SARS-CoV-2 outbreak in German meat processing plant: Transmissions took place over long distances in air-conditioned working areas
24 Jul 2020 | Source: Helmholtz Centre for Infection Research (HZI)
Transmission via aerosols occurred over more than eight meters – housing conditions of workers of secondary importance
In a joint study of the Helmholtz Centre for Infection Research (HZI), the University Medical Center Hamburg-Eppendorf (UKE), and the Heinrich-Pette-Institute, Leibniz Institute for Experimental Virology (HPI), the origins of the first SARS-CoV-2 outbreak in May 2020 at Tönnies in Rheda-Wiedenbrück, Germany's largest meat processing complex, were investigated. The study results have now been published on the preprint platform SSRN. A publication in a peer-reviewed journal will follow.
The results reconstruct the initial transmission events in May 2020: Originating from a single employee, the virus was transmitted to several other workers within a radius of more than eight meters. The main transmission took place in the deboning area for beef quarters, where air is circulated and cooled to ten degrees Celsius. In contrast, the housing conditions of the workers did not play a significant role during the investigated phase of the outbreak.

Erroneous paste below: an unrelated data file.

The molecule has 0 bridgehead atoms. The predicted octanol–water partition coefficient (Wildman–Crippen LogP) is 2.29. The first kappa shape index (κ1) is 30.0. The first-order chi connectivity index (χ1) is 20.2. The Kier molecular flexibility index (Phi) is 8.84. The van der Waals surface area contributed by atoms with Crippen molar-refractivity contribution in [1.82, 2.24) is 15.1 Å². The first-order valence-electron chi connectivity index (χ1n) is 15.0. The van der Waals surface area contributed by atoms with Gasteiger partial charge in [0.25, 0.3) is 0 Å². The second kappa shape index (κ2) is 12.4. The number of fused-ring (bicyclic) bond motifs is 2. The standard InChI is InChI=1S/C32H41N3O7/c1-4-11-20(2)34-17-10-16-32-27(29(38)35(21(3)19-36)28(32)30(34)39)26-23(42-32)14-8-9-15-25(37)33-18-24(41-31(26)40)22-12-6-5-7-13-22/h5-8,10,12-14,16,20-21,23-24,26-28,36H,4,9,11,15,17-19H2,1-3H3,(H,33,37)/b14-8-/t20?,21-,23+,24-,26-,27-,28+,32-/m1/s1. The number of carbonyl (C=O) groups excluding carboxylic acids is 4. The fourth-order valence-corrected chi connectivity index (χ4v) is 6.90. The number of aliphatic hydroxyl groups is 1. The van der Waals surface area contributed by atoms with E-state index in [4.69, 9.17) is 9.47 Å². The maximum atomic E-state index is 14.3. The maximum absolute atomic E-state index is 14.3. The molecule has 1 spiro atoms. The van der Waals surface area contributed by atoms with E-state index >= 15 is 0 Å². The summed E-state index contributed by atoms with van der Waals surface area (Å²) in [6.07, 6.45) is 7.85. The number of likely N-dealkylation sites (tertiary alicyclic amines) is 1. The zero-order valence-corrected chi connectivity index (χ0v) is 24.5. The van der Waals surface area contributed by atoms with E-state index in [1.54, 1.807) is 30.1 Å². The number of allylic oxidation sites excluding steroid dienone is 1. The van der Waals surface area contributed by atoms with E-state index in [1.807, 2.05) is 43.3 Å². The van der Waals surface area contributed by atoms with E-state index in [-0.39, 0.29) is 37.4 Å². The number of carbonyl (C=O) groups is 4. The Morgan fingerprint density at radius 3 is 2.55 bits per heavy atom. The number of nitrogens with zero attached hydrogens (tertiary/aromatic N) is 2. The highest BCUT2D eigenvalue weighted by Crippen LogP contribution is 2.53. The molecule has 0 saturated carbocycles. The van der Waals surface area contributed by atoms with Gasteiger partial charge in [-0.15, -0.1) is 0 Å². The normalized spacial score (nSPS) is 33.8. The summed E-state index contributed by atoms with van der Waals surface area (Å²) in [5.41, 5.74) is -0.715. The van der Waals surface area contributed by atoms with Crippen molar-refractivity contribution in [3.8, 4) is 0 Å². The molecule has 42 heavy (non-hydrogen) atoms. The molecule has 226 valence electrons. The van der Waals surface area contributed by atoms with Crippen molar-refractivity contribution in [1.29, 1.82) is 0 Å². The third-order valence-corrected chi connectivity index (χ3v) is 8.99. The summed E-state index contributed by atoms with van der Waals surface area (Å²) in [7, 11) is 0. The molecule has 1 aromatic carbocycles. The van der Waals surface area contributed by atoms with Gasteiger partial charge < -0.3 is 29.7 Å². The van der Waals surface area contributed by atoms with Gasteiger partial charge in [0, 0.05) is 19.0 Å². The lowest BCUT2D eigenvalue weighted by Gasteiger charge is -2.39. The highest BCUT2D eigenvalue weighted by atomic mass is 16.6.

In addition, an analysis of the virus sequences shows that all SARS-CoV-2 infected persons from the May 2020 infection cluster share a unique and novel set of eight mutations, which has not been reported so far.
"Our results indicate that the conditions within the deboning work area of the meat processing plant - namely the low temperature, low fresh air supply and constant air circulation through the air-conditioning system in the hall, together with hard physical work - promoted the aerosol transmission of SARS-CoV-2 particles over greater distances,” says Prof Adam Grundhoff, co-author of the study and research group leader at the HPI. “It is very likely that these factors in general play a significant role in the globally occurring outbreaks in meat or fish processing plants. Under these conditions, a distance of 1.5 to 3 meters alone is obviously not sufficient to prevent transmission."
About the Heinrich Pette Institute, Leibniz-Institute for Experimental Virology
The Heinrich Pette Institute, Leibniz Institute for Experimental Virology (HPI) investigates the biology of human pathogenic viruses with the aim of unraveling the molecular mechanisms that control viral life cycles and virus induced pathogenesis. The institute applies basic experimental research to develop new approaches for contemporary treatments of viral infections such as AIDS, influenza and hepatitis but also of emerging viral diseases.
The HPI was established by the philanthropist Philipp F. Reemtsma and the neurologist Heinrich Pette in 1948. The institute is a non-profit, independent research foundation that is part of the Leibniz Association.
The HPI is a member of DZIF, the German Center for Infection Research.Further information you can find here.
Thomas Günther, Manja Czech-Sioli, Daniela Indenbirken, Alexis Robitailles, Peter Tenhaken, Martin Exner, Matthias Ottinger, Nicole Fischer, Adam Grundhoff, Melanie M. Brinkmann. Investigation of a superspreading event preceding the largest meat processing plant-related SARS-Coronavirus 2 outbreak in Germany. SSRN, 2020.